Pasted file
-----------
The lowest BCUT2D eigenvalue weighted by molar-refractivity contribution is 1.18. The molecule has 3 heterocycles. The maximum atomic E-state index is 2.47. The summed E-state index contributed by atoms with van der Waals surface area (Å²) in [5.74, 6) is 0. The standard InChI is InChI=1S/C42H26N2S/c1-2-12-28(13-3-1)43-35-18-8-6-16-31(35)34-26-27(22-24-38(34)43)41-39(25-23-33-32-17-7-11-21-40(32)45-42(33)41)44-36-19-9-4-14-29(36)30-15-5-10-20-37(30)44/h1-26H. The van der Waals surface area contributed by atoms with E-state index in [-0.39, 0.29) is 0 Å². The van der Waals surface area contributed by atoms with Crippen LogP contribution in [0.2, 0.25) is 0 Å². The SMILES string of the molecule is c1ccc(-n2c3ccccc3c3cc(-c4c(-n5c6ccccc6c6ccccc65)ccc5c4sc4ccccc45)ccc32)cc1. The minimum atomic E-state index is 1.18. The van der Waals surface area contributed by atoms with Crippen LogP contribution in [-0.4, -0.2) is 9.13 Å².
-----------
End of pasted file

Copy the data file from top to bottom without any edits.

The lowest BCUT2D eigenvalue weighted by molar-refractivity contribution is 1.18. The molecule has 3 heterocycles. The maximum atomic E-state index is 2.47. The summed E-state index contributed by atoms with van der Waals surface area (Å²) in [5.74, 6) is 0. The standard InChI is InChI=1S/C42H26N2S/c1-2-12-28(13-3-1)43-35-18-8-6-16-31(35)34-26-27(22-24-38(34)43)41-39(25-23-33-32-17-7-11-21-40(32)45-42(33)41)44-36-19-9-4-14-29(36)30-15-5-10-20-37(30)44/h1-26H. The van der Waals surface area contributed by atoms with E-state index in [-0.39, 0.29) is 0 Å². The van der Waals surface area contributed by atoms with Crippen LogP contribution in [0.2, 0.25) is 0 Å². The SMILES string of the molecule is c1ccc(-n2c3ccccc3c3cc(-c4c(-n5c6ccccc6c6ccccc65)ccc5c4sc4ccccc45)ccc32)cc1. The minimum atomic E-state index is 1.18. The van der Waals surface area contributed by atoms with Crippen LogP contribution in [-0.4, -0.2) is 9.13 Å².